E.P. Police Train to Protect Children
'Active shooter response' training drives the East Providence Police Department's ongoing effort to protect school children.
East Providence police officers are trained to react immediately to murderous onslaughts like the tragedy in Newtown, Conn., last Friday, said Police Chief Joseph Tavares.
It was that type of reaction by Newtown police that might have saved the lives of scores of other children, Tavares said. The shooter is believed to have shot himself when he heard police sirens outside the school.
“We’ve trained in the schools with ‘active shooter response’,” Tavares said, a tactic adopted by police departments after the Columbine High School shooting in 1999. “It requires officers to take immediate action and not wait for a SWAT team.”
East Providence officers also are trained in simulated situations “that are as realistic as possible,” the police chief said. “That is nothing new. And they know the best way to enter each school” in an emergency because they have trained there.
If there has been a change since last week’s shooting, Tavares said, it is that “we have increased patrols at the schools. We want to reassure people that we are there for them. It also prepares us for some small chance of a copycat shooter.”
Tavares said he and other officers met with school officials at the high school on Monday morning to assess security at the schools.
“And we will continue to have these discussions,” he said, “to make sure we are current in our strategies and flexible in our response.”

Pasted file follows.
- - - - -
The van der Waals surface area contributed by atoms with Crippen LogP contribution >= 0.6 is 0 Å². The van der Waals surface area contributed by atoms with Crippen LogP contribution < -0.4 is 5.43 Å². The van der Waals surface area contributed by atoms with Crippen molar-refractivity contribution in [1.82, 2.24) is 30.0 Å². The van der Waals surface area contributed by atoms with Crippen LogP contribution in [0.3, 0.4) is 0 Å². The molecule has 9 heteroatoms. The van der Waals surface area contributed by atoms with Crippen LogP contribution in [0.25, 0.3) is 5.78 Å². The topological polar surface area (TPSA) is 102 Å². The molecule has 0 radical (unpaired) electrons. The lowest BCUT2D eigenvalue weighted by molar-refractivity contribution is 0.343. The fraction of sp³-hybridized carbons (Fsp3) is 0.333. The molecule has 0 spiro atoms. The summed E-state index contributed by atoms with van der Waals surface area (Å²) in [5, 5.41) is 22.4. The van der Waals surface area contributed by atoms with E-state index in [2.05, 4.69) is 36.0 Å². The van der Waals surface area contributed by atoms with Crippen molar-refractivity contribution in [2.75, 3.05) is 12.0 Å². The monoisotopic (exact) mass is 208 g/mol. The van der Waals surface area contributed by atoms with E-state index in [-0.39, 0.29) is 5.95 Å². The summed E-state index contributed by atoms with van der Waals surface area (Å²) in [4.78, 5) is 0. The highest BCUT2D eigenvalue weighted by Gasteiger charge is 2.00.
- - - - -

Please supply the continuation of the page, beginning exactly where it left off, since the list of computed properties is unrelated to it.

At the same time, Tavares said, police officers will be practicing more while “keeping our minds open to feedback from the Newtown shooting. What else can we think of to do?”
The police chief said the department looks at two principle aspects of any emergency situation: location and people. It’s not just a location, he said, it always involves people as well.
“Many more people with psychological problems walk the streets every day now,” he said.
“We take a holistic approach,” he said. “We always prepare for the next incident and location. Hypothetical situations are always in our heads. What’s the next place? We’re in constant preparation.”
The police chief said he feels secure that East Providence officers “are trained to act in the most reasonable way. We listen. We evaluate. We take action.”
It may be next to impossible to prevent a shooting like the one in Newtown, Tavares said, a case where the 20-year-old shooter first killed his mother before moving on to the elementary school.
But children in schools still need protection, he said. That is a situation the department will always train for in East Providence.